Summer Hours ends with a lovely mirror image of its opening, offering a clean slate for what was once weighed down by history. Sylvie and Pierre have convinced their parents to allow them one last hurrah in the empty house, and they invite their friends over for the kind of killer party most teenagers only dream about. In a long series of tracking shots, we follow Sylvie as she moves through the house, everyone laughing, drinking, dancing, every room filled with a joyous kinetic energy we would never have expected possible in that once stately place. Stripped of so many laden objects, the house finally ceases to belong to the Berthiers, and for this fleeting moment in time is filled with the potential to belong to anyone, to create new and unexpected memories—a bittersweet yet oddly liberating fact. Standing in a field with her boyfriend picking strawberries, Sylvie has a moment of déjà vu. She recalls a painting that Paul did of her grandmother picking strawberries in this very field. She moves this way and that, trying to remember the angle from which Paul painted her. It’s like the rush of history from the photograph at the beginning of the film, except the painting is no longer there for her to refer to, there is no book or photograph; the family’s history must live through memory. Once the shadow of an older generation’s nostalgia briefly flickers across Sylvie’s face, she shakes it off, dashes, laughing, into the woods. I dry my tears, the wind blows, and the clouds roll by.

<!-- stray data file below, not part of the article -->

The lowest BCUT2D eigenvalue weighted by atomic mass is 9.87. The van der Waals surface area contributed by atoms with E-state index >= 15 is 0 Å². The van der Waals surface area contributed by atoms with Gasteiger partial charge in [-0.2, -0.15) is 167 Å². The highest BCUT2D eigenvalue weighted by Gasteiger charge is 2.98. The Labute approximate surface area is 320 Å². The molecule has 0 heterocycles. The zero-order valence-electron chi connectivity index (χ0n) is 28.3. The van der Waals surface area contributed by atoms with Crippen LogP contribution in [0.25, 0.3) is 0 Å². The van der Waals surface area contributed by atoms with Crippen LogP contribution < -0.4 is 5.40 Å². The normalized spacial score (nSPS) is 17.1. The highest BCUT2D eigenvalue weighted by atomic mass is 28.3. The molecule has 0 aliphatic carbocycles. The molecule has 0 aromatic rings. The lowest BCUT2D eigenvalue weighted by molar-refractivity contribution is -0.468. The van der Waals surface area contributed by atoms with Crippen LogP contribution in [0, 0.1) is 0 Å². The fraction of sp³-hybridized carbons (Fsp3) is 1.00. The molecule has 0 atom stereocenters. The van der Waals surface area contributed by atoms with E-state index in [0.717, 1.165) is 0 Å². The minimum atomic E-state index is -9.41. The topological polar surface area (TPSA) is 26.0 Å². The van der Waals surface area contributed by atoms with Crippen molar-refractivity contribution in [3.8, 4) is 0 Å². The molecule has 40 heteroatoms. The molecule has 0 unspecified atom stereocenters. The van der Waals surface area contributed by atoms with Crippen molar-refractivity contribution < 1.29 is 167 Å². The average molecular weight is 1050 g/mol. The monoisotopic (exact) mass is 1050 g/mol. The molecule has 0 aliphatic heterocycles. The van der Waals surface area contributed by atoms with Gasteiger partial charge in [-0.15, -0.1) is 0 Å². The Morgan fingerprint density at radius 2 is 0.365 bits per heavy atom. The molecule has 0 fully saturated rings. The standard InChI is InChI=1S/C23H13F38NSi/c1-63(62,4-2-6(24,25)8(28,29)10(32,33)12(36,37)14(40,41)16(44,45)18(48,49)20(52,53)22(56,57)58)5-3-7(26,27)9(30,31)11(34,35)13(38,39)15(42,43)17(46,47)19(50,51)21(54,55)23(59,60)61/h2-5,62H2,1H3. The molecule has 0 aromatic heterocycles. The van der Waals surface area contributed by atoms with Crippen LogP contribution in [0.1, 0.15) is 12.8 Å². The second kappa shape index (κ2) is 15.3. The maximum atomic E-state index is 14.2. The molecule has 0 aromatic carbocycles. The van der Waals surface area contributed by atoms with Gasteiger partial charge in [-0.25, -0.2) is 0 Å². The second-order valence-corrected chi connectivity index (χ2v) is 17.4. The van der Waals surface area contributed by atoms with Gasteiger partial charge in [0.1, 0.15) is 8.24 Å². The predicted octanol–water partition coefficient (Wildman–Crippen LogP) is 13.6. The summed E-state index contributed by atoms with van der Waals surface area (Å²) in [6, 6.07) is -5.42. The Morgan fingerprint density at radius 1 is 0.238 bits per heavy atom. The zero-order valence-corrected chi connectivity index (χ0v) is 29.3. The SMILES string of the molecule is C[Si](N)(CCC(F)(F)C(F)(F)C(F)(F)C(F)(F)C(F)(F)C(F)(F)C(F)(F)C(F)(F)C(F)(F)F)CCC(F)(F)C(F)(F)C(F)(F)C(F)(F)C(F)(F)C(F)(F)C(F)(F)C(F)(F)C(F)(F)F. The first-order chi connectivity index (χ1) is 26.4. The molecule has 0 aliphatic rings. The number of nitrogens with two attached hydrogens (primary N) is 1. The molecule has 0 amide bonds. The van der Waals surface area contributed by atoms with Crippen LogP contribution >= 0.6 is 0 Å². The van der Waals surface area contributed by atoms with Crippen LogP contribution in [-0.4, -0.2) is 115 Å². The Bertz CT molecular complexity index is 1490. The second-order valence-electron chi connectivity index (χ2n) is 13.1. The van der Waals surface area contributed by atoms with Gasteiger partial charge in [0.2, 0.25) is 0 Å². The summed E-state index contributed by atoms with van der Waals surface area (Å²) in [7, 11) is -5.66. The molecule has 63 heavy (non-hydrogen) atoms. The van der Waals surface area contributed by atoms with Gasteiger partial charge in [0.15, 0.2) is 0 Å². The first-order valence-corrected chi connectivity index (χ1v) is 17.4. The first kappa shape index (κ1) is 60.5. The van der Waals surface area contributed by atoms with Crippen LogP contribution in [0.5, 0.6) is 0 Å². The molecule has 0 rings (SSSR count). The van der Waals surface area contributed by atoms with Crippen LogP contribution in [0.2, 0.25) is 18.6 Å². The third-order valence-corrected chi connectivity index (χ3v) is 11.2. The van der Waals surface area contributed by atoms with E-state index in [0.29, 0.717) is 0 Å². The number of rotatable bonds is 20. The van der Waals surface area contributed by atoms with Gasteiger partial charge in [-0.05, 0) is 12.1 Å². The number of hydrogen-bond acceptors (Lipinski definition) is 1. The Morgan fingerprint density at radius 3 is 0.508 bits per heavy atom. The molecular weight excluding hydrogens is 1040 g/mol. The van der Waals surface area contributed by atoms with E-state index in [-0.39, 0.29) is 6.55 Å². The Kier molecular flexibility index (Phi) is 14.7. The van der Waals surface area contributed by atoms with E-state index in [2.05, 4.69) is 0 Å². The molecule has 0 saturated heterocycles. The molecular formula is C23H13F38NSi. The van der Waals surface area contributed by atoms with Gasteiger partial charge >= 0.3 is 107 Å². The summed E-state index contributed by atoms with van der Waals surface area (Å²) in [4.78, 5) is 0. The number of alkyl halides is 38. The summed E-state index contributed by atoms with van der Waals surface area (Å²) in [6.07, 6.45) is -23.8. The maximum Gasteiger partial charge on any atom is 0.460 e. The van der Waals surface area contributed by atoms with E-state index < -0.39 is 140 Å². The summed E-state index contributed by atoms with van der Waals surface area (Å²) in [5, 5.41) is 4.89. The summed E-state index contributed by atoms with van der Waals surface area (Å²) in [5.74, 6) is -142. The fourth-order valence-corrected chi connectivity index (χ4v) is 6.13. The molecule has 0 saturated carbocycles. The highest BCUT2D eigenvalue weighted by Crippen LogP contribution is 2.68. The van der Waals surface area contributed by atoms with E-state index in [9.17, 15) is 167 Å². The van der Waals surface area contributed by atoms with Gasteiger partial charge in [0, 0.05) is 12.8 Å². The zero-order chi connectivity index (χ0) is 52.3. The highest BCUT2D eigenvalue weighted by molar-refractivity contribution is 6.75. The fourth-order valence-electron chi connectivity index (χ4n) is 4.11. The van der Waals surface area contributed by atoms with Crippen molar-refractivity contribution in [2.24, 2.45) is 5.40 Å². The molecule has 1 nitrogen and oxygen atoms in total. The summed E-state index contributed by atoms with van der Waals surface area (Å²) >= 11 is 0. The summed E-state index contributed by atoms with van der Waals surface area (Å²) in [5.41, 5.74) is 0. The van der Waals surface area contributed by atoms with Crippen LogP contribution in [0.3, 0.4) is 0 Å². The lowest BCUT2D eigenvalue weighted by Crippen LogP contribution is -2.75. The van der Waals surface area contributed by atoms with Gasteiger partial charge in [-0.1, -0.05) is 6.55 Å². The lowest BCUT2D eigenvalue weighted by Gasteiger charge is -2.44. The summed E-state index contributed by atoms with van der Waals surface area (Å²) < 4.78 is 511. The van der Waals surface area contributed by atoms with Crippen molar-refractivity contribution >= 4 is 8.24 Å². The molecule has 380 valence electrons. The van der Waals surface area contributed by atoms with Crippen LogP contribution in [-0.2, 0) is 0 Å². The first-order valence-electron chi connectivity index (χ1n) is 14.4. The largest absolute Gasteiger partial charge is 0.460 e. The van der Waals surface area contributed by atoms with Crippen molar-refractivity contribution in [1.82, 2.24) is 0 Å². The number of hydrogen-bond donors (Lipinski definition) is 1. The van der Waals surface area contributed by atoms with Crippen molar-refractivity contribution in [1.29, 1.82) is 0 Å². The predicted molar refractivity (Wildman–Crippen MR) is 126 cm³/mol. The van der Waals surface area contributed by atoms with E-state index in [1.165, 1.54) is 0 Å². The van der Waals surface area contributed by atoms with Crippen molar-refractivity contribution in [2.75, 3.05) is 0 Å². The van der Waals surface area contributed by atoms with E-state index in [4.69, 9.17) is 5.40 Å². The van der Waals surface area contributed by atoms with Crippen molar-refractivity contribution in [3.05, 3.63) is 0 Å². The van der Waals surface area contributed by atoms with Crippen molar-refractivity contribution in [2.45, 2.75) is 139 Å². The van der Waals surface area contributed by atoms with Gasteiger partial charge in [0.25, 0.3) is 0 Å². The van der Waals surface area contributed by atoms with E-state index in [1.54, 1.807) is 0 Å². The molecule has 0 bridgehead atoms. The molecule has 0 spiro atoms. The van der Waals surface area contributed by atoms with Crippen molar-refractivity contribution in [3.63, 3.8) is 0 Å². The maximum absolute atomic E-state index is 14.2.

Go to #17.